HB365 Minor Reporting Bill
By Representative England
Read the full text of this bill.
-Under existing law, parents and legal guardians are required to give written consent for unemancipated minors to have an abortion performed.
-This bill would require minor children to present certified birth certificates to abortion clinics or reproductive health facilities upon an initial visit, would require health care practitioners and employees of clinics and facilities to report failures to comply with these requirements to the Attorney General, and would provide criminal penalties for violations.
-This bill would require abortion clinics and reproductive health facilities to rule out criminal victimization of minors when a minor presents to the clinic or facility with a sexually transmitted disease and would require clinics and facilities to report any minor child seeking an abortion or reporting with a sexually transmitted disease to the Department of Human Resources.
-Also under existing law, any minor under the age of 16 years seeking an abortion must be asked the name and age of the individual who is believed to be the father of the child, and facilities are required to report the name of the minor and the purported father to law enforcement and the Department of Human Resources if the alleged father is at least two years older than the child.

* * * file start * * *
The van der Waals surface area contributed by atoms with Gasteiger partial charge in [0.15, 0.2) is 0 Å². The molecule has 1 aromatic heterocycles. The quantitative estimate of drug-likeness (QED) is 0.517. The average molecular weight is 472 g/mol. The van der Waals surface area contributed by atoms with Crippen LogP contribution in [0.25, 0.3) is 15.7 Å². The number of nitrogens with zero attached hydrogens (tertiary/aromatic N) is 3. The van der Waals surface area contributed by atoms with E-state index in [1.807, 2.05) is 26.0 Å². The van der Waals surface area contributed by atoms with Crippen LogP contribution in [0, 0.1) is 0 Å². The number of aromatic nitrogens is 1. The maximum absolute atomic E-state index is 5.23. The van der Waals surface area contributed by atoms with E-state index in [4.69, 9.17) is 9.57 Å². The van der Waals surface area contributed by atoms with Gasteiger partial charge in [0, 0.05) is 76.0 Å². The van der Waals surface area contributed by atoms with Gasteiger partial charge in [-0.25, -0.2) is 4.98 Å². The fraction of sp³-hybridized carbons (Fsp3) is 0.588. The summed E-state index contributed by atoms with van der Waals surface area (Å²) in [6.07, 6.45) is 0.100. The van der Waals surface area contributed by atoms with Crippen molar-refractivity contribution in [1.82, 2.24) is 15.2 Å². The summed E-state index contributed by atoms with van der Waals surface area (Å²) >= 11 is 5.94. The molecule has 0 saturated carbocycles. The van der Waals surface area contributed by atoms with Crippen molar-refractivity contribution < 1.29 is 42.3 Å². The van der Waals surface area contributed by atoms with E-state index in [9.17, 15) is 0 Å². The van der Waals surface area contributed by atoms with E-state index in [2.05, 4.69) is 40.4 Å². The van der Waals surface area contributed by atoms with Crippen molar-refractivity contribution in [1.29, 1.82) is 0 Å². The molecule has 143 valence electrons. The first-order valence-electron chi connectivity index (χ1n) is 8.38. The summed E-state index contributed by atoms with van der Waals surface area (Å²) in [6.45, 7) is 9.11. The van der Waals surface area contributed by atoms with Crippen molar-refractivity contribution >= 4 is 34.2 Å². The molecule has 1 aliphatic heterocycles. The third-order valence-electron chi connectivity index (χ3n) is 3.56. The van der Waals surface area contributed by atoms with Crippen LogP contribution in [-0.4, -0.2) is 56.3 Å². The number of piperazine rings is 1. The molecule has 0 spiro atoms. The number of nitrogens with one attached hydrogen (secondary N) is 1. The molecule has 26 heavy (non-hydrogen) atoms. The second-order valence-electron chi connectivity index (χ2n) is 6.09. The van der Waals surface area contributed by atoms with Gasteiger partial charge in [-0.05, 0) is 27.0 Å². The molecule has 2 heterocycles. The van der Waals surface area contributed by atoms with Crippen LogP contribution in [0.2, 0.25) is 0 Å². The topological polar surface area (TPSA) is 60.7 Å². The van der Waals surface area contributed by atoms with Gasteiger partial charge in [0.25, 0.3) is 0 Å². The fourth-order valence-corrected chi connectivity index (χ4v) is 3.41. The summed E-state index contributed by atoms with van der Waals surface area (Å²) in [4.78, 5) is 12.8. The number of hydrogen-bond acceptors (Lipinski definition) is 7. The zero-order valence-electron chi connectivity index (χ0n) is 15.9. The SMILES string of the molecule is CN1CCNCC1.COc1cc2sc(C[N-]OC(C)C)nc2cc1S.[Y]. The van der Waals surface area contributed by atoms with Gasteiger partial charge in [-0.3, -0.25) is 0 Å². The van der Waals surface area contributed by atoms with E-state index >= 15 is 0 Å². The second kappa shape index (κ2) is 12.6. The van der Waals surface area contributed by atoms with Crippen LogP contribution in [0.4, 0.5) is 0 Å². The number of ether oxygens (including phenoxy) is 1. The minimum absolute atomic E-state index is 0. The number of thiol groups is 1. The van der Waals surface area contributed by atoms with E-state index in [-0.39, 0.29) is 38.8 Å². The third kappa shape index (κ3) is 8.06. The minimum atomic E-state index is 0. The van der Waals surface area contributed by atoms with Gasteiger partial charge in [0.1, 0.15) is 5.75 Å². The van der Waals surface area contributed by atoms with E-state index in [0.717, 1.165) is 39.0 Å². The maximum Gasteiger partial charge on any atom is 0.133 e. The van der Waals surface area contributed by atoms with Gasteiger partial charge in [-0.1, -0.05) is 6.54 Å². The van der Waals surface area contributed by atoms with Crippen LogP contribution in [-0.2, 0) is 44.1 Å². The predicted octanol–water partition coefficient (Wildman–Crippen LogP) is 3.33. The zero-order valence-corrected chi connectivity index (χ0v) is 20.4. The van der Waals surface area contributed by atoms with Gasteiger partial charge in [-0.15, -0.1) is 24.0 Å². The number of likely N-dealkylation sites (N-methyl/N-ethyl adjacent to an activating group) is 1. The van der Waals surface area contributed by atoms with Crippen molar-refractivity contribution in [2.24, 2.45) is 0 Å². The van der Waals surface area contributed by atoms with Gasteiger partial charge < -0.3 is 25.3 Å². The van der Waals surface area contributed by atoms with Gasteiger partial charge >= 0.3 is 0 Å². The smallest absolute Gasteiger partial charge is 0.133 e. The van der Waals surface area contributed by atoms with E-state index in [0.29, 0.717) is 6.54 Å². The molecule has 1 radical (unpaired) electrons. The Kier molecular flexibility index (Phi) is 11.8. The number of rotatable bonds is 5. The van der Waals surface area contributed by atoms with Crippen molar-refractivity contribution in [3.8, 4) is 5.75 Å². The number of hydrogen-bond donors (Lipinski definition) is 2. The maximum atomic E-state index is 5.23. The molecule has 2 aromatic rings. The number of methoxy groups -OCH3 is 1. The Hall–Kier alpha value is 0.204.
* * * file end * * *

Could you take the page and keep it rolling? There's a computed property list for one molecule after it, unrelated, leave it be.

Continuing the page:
-This bill would specify that the name of any minor child under the age of 14 years seeking an abortion from an abortion or reproductive health facility must be reported by the clinic or facility to the Department of Human Resources, regardless of the age of the father, would require certain records to be retained by the facility, and would provide criminal penalties for violations.
-This bill would require abortion clinics and reproductive health facilities to notify the Attorney General if a minor under the age of 16 years seeks a second or subsequent abortion and would require clinics and facilities to adopt a plan to implement the reporting requirements, including staff training.
-Amendment 621 of the Constitution of Alabama of 1901, now appearing as Section 111.05 of the Official Recompilation of the Constitution of Alabama of 1901, as amended, prohibits a general law whose purpose or effect would be to require a new or increased expenditure of local funds from becoming effective with regard to a local governmental entity without enactment by a 2/3 vote unless: it comes within one of a number of specified exceptions; it is approved by the affected entity; or the Legislature appropriates funds, or provides a local source of revenue, to the entity for the purpose.
-The purpose or effect of this bill would be to require a new or increased expenditure of local funds within the meaning of the amendment. However, the bill does not require approval of a local governmental entity or enactment by a 2/3 vote to become effective because it comes within one of the specified exceptions contained in the amendment.